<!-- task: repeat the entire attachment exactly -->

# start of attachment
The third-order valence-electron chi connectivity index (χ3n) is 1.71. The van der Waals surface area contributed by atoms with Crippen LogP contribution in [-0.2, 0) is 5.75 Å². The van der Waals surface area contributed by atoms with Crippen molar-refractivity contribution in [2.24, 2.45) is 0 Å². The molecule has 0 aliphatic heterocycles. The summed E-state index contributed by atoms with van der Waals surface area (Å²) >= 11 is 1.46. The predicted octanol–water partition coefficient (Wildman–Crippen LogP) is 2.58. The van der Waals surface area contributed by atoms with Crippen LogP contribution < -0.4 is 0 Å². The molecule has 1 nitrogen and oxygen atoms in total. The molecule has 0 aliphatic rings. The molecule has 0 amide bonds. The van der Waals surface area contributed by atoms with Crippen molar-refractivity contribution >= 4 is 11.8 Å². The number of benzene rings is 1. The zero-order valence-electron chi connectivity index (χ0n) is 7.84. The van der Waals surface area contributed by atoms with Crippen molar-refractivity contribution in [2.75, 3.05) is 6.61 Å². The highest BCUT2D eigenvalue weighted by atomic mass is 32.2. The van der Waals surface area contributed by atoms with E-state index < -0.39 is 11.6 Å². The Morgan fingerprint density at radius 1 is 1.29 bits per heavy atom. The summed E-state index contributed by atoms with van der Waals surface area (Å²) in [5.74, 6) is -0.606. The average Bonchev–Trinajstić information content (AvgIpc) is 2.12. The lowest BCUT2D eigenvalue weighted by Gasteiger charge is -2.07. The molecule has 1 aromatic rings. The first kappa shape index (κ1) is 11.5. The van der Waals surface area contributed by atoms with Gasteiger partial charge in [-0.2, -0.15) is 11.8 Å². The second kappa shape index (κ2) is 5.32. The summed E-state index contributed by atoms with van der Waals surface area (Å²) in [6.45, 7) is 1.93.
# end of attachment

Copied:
The third-order valence-electron chi connectivity index (χ3n) is 1.71. The van der Waals surface area contributed by atoms with Crippen LogP contribution in [-0.2, 0) is 5.75 Å². The van der Waals surface area contributed by atoms with Crippen molar-refractivity contribution in [2.24, 2.45) is 0 Å². The molecule has 0 aliphatic heterocycles. The summed E-state index contributed by atoms with van der Waals surface area (Å²) >= 11 is 1.46. The predicted octanol–water partition coefficient (Wildman–Crippen LogP) is 2.58. The van der Waals surface area contributed by atoms with Crippen LogP contribution < -0.4 is 0 Å². The molecule has 1 nitrogen and oxygen atoms in total. The molecule has 0 aliphatic rings. The molecule has 0 amide bonds. The van der Waals surface area contributed by atoms with Crippen molar-refractivity contribution >= 4 is 11.8 Å². The number of benzene rings is 1. The zero-order valence-electron chi connectivity index (χ0n) is 7.84. The van der Waals surface area contributed by atoms with Crippen molar-refractivity contribution in [2.75, 3.05) is 6.61 Å². The highest BCUT2D eigenvalue weighted by atomic mass is 32.2. The van der Waals surface area contributed by atoms with E-state index < -0.39 is 11.6 Å². The Morgan fingerprint density at radius 1 is 1.29 bits per heavy atom. The summed E-state index contributed by atoms with van der Waals surface area (Å²) in [5.74, 6) is -0.606. The average Bonchev–Trinajstić information content (AvgIpc) is 2.12. The lowest BCUT2D eigenvalue weighted by Gasteiger charge is -2.07. The molecule has 1 aromatic rings. The first kappa shape index (κ1) is 11.5. The van der Waals surface area contributed by atoms with Gasteiger partial charge in [-0.2, -0.15) is 11.8 Å². The second kappa shape index (κ2) is 5.32. The summed E-state index contributed by atoms with van der Waals surface area (Å²) in [6.45, 7) is 1.93.